Borderline View: Getting behind Obama

Borderline View Getting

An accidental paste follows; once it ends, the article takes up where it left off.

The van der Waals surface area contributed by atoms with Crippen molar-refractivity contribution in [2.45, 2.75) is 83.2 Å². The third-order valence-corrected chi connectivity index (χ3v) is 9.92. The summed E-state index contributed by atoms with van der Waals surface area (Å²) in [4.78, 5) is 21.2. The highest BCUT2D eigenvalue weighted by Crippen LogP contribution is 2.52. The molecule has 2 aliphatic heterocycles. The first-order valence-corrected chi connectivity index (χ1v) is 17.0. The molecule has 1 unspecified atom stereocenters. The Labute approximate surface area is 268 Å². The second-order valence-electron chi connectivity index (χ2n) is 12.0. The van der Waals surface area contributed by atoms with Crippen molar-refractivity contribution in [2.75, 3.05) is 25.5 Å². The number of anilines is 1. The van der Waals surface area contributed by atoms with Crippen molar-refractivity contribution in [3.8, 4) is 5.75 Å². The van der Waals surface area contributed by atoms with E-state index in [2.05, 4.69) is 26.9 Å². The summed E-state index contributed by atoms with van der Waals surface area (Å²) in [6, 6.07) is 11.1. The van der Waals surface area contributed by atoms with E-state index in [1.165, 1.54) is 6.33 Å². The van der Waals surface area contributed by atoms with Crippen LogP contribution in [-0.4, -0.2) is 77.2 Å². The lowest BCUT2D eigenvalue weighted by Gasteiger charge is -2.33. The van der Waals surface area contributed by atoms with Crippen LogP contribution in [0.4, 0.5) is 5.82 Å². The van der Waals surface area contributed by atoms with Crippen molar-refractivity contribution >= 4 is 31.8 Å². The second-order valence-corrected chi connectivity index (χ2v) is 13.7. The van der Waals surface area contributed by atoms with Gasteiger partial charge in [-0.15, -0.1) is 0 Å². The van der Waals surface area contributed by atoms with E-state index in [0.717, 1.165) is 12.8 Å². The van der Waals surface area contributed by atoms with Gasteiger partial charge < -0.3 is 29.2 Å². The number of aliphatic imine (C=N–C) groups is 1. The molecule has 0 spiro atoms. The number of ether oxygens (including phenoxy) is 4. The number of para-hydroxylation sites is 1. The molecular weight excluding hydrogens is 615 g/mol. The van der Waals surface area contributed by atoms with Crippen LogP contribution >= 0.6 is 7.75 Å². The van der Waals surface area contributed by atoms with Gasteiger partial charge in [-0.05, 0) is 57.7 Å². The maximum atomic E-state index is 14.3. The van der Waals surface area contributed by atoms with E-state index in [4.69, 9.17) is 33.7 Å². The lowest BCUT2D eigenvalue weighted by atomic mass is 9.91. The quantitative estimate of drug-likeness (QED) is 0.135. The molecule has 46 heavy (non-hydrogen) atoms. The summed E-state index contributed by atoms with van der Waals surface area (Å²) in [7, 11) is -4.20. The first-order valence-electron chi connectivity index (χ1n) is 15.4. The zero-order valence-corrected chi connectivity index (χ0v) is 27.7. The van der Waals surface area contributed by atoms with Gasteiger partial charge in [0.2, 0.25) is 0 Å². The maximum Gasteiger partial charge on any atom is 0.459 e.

Today's summit meeting between US President Barack Obama, Prime Minister Binyamin Netanyahu and Palestinian Authority President Mahmoud Abbas coincides with the circulation of a petition initiated by the Israeli Peace NGO Forum and signed by many Israeli public figures, academics and peace activists. Addressed to pro-peace Jewish organizations in America, the letter requests that the progressive pro-Israel pro-peace groups in North America make their voices heard in support of Obama's policies aimed at bringing Israel and the Palestinian Authority back to the negotiating table. My colleague Dr. Gershon Baskin made an impassioned plea in his Jerusalem Post column last week for the Israeli public to wake up and reinvigorate the vanished pro-peace lobby. But it is not only the domestic lobby which needs to get its act together. Our progressive pro-peace friends abroad also need to work on influencing their respective governments, and the US administration in particular, to exert real pressure on both Israelis and Palestinians to implement difficult compromises. If Israeli and Palestinian leaders have proved one thing, it is that left to their own devices they are totally unable to reach a solution, and that it requires a strong but fair-minded honest broker acting as a third party. Obama has shown that he, unlike his predecessor George W. Bush, is prepared to take on that role. IF WE are to believe the electoral data, some 70 percent of the American Jewish community voted for Obama in the presidential elections last November. They did not buy into the malicious slander disseminated by some lobbyists that "Hussein" (sic) Obama would automatically do a U-turn on all issues relating to Israel and the Jewish community. They came to the correct conclusion that Obama, like all previous presidents, would remain a strong strategic ally of the Jewish State, concerned for its long-term security and well being but, equally recognizing that without a strong move toward further concessions, any form of peace could never be achieved. Bush may have been a strong strategic ally but he did Israel a disfavor by blindly agreeing to almost everything ever proposed to him by Sharon and Olmert. Obama's greater approval rating in some parts of the Middle East grants him the power to exert pressure where necessary, if only because he has a greater chance of being accepted as an honest broker by both sides. For that to happen, Obama needs to hear words of support from the influential Jewish community in the US. For too long, the progressive, liberal, pro-peace lobby outside Israel has played second fiddle to the establishment representatives, most notably AIPAC, which have taken it upon themselves to speak in the name of Israel, as though they were the only bodies that know what is good for the country. It is at this juncture that the pro-peace lobby in the US has an important role to play. It has to show the president that the majority of American Jews support his attempts at peacemaking, and that the vociferous voices that oppose his tougher stance with the Israeli government do not represent the majority. Its belief in a solution based on two states for two people is a practical one, not just a slogan to be uttered by Israeli leaders in an attempt to please the international community. Progressive supporters of Israel adopted a two-state position long before the slogan was taken up by politicians such as Ariel Sharon and Tzipi Livni. The Obama administration made some headway in recognizing the importance of this alternative pro-Israel lobby, recently inviting some of their representatives to a White House discussion, while excluding some of the more intransigent right-of -center lobby groups which have traditionally been invited. AND YET, despite the window of opportunity that has presented itself for progressive Jewish organizations in the US, they have largely remained silent. They have the ear of the new American administration. They must not go the way of the Israeli peace movement and tone down their rhetoric because they mistakenly think the administration will carry out the job on their behalf. Israel's peace movement always made this mistake whenever a Labor government was in power. Rather than continue to exert pressure precisely when such pressure would have met with a friendly response, they folded their banners and went home to wait the signing of a peace agreement which never materialized. Equally, it is time for Israeli governments and embassies throughout the world to work with the pro-peace lobbies instead of ignoring them. It is time to correct the falsity, often promoted by the official community lobbies and their representatives, that the pro-peace lobbies critical of the occupation and Israeli policies in the West Bank are somehow less concerned or less supportive of Israel than those who would follow blindly. They implicitly lump them together with those who would boycott or delegitimize Israel, rather than recognize them for the allies they are. Organizations such as the Friends of Peace Now, New Israel Fund, J-Street, the Israel Policy Forum, to name but a few, want to see a strong, vibrant Israel negotiate its way through this troublesome century. Just as Baskin's call to the domestic peace constituency to wake up is critical, so too must our friends and allies in the American (and European) Jewish communities seize this opportunity. They must not remain silent. They must not let themselves be humbled into submission by an organized community which attempts to portray them negatively. Now is the time for them show their support of Israel by coming together, supporting President Obama and his Middle East envoy, and demonstrating to Israeli governments that there is an alternative way forward. The writer is professor of Political Geography at Ben-Gurion University and editor of the International Journal of Geopolitics.